So where’s the ACLU when you need them?

From Christians Urge Yes On 66 and 67:

As a voice for many in the faith community and as a provider of social services, we add our support to Measures 66 and 67. We all have a solemn responsibility to care for those who cannot do so for themselves, especially in challenging economic times like these. We believe it is fair and just to ask corporations and the most prosperous Oregonians to do their part in helping us through these tough times.

Sounds like coveting to me.  What if these initiatives don’t completely solve all the problems?  Well, these fine religious folks will just go back to corporations and the most prosperous citizens (typically defined as anyone who makes $1 more than these clergy) and take more of their money.  Because there are never unintended consequences like lost jobs, right? 

Note that I pay all my taxes and think all Christians should give generously.  And as always, people can argue these initiatives based on secular reasoning.  But when fakes like this bring Jesus into it I have a problem.

Hey, Chuck & Co.: You are more prosperous than 98% of the world.  Using your logic, they should keep taxing you until you have the same amount as them.  After all, until all these problems are solved you need to keep being taxed more and more.

Or perhaps you could set an example and give more yourselves and encourage your congregations to do likewise.

Those of us who operate faith-based charities and non-profit organizations know that we cannot meet the needs that exist in Oregon without a strong government role in providing health care, affordable housing, job training and other services that provide hope and opportunity.

How Biblical.  The church can’t carry out its mission so it turns to . . . the government!

So why is it that the separation of church and state crowd doesn’t sue over things like this?  Oh, yeah, because they want more government as well, and the churches most often involved in these ecumenical organizations typically gave up on Jesus a long time ago.  No threat to the Communists there.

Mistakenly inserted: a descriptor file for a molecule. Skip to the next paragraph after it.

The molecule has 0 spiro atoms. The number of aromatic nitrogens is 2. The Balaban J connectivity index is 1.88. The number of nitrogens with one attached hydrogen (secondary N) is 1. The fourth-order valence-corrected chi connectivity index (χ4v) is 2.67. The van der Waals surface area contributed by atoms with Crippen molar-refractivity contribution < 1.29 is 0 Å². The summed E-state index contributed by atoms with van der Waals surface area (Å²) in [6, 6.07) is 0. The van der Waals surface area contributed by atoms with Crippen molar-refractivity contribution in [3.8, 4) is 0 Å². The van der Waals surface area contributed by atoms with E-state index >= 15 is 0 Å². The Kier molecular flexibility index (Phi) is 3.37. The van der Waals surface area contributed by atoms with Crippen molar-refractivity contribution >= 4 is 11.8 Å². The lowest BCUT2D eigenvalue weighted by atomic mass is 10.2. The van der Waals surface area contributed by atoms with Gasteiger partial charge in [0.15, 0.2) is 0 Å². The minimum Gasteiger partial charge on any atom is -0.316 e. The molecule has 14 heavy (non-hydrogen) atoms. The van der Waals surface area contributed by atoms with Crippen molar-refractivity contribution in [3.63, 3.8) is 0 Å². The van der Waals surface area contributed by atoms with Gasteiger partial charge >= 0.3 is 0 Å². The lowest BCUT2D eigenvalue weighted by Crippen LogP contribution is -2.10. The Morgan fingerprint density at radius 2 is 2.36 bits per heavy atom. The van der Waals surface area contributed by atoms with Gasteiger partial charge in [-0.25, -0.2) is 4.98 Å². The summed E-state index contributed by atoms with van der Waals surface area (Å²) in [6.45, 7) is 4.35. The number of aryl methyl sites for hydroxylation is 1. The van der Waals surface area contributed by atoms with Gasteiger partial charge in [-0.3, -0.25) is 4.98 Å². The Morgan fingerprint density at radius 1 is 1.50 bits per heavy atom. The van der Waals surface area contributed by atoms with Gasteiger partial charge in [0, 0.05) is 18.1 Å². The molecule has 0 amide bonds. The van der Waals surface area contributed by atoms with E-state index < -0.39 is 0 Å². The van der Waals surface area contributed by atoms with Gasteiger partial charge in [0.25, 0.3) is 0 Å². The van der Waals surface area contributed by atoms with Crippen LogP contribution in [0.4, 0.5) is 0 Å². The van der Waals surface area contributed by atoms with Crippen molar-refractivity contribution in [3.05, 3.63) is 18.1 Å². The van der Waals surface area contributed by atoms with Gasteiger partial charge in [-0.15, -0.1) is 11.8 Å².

Ballot Measures 66 and 67 help protect the most vulnerable Oregonians and secure adequate funding for public education, health care and public safety programs. The national economic crisis has had a profound impact on all of us. But it has hit society’s most vulnerable – the working poor, seniors and children – particularly hard. 

Perhaps you should be endorsing conservative economic principles instead of trillion dollar political payoffs and horrible health care bills that include taxpayer-funded abortions.

Join with Ecumenical Ministries of Oregon and faith leaders in voting Yes on Ballot Measures 66 and 67.

Christians working together make sense, but partnering with Muslims and other religions breaks the commandment not to be unequally yoked.  But since when did Chuck let God’s commands get in the way of his politics?

I have a post coming up soon which highlights how cheap most Liberal politicians are with their own charitable giving (Biden, Obama, Kennedy, etc.).  Yet they get into office and gladly spend other people’s money and consider themselves to be champions of the poor.  Sure. 

I’d love to know how much the leaders of these ministries personally donate. 

As always, it is only giving when it comes out of your pocket.